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[ music ] we wish we had a little more time tonight. it's fascinating. >> it's been great. >> i thank you for coming tonight, hodding. >> thank you. my pleasure. >> jimmy, thank you for coming. the special is "mr. krueger's christmas, " which will b t around the country in syndication. tomorrow night, we have richard pryor will be with us and richard benjamin. have a nice night. [ music ]
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i'm humbled by that applause. - can't believe it. what is wrong with people? - helen, what's the matter? - my wedding dress. it's supposed to have three-quarter length sleeves, and buttons down the back, but it's got cap sleeves and a zipper. my wedding's three weeks away-- - helen, helen, helen, calm down. i just go to my happy place. you know, i imagine that i'm lying on a tropical island, and all my troubles just melt away. don't you have a special place where there are no problems and everybody's always happy? - actually, i do have a place like that. (brady bunch theme music)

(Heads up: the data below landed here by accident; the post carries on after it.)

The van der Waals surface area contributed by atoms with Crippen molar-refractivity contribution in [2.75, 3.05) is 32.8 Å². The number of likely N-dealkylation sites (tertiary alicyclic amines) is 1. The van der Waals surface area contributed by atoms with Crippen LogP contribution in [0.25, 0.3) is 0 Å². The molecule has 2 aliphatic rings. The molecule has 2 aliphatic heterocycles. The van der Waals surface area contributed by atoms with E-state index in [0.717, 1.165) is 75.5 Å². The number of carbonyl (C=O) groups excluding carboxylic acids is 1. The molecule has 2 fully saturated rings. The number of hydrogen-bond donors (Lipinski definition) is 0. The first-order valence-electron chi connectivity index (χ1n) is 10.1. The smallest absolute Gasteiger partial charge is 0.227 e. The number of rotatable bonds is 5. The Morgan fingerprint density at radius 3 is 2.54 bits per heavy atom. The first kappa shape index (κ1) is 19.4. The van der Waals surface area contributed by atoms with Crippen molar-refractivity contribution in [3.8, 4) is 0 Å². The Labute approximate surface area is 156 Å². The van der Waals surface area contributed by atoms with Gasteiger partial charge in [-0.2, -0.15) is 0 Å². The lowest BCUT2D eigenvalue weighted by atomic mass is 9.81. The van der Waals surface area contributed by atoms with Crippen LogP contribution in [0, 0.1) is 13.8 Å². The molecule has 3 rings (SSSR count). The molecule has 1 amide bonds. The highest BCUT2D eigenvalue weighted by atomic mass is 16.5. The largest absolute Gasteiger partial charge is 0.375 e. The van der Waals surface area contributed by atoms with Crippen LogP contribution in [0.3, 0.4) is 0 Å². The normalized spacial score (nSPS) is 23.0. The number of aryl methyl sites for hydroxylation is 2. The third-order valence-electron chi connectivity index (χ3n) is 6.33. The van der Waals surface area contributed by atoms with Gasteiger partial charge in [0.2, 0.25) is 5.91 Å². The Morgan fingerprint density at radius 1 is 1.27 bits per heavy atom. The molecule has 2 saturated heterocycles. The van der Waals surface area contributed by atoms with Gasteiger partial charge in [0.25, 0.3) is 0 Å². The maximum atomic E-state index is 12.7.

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see you after school. - hey, greg, you think you could pick me up from football practice? - i'd like to, peter, but i'm meeting a groovy chick after school for a soda. (laughter) - gee, greg, you always get all the girls. - well, thanks, peter. but the important thing is, i always find time to do my homework. (laughter) - hurry, marcia, we're gonna be late. - coming! 498, 499, 500. ready. - gosh, marcia, you look swell. (laughter) - marcia, marcia, marcia! (laughter) - well, come on, everyone, let's get in the car. - oh, i'm not going with you guys today. i'm ridin' with the captain of the football team. - he's dreamy! - i know. (laughter) (door bell chimes) (laughter) - hi, marcia. - hi, joe. - so, ya ready to split? - far out. - hey, joe, great game last week.